Mark Twain once said, “The only two certainties in life are death and taxes.”
If he were here today, he’d add one to that list: brands using digital advertising.
The connected world—US households now have access to 25 connected devices—and e-commerce’s recent surge demands it.
Most advertisers know that, which is why digital ad spending continues to rise at an almost unbelievable rate.
In 2021, advertisers spent more than $520b on digital ads.
By 2026, that number is expected to reach $876b.
To put this growth into perspective, advertisers spent just $26b on digital ads in 2010.
This growth of advertising is why it’s surprising that some advertisers, including those from brands like Amazon and Walmart, are just dipping their toes into parts of the digital advertising world.
Through June 2022, nearly 65k advertisers bought display, social or video ads for the first time.
Here’s how they spent those ad dollars and what their spending habits can tell us about the mindset of new advertisers.
Display Ads Are Still a Building Block
Just about any article on the future of digital advertising will omit display ads.
Instead, experts will write about the likes of OTT, retail media and cross-device targeting.
These more future-facing ad types are taking hold as consumers change their behaviors and advertisers search for better ways to combat increasing ad loads.
Despite what’s on the horizon, however, advertisers’ love for display ads isn’t going away.
In fact, you could argue it’s stronger than ever.
After growing rapidly in 2021, display ad spending is expected to grow by almost 21% this year.
We guess it’s true what they say about your first love.
Of the 65k advertisers we looked at, almost 77% of them bought display ads through June 2022.
For these advertisers, including thousands working in the Media & Entertainment industry to promote shows, video games and drama films, display ads are table stakes.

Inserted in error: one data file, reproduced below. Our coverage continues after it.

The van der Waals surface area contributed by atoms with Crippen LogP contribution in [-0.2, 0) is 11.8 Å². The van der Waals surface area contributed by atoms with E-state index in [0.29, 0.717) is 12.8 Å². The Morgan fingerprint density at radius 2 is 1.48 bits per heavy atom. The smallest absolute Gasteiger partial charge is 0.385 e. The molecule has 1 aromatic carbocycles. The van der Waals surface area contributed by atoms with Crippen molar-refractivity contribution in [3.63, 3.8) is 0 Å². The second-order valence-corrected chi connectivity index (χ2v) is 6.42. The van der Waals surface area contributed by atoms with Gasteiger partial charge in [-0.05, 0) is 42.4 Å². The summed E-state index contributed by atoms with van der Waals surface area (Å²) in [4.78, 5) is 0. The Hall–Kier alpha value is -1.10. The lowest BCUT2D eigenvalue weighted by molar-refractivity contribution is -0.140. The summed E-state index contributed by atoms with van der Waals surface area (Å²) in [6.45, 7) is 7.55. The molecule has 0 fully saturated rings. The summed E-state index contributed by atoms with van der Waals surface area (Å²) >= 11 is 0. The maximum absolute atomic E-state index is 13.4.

These advertisers spent more than $87mm on digital display ads.
The same can be said about those in the Services, Technology, Pharma, and Retail industries who contributed around $128mm more.
Said another way, if a campaign’s about the go live, display ads must be a part of it.
While the next wave of digital advertising is here, the status of display ads is still high enough to get them in the doors of brands like Amazon (The Legend of Vox Machina), NBC (News Brand Studio) and PureHealth Research Nerve ReGen.
That said, the fall of third-party cookies, which Google recently pushed back (again), may rain on their parade—at least until advertisers find a targeting alternative.
For now, advertisers shouldn’t write off display ads.
Media & Entertainment Brands Are Printing Video Ad Dollars
The digital advertising world can be fickle, forcing brands to pivot quickly and adjust based on outside factors.
Based on our data, the fickle nature of advertising doesn’t apply to Media & Entertainment advertisers in terms of the type of ads they use to promote drama TV, games, mobile applications and other forms of entertainment.
Of the $1.3b spent by the new video advertisers in H1 2022, $923mm (81%) came from Media & Entertainment advertisers, including those promoting Fortnite Zero Build (video game), Lingokids (mobile app), and WeCrashed (drama TV).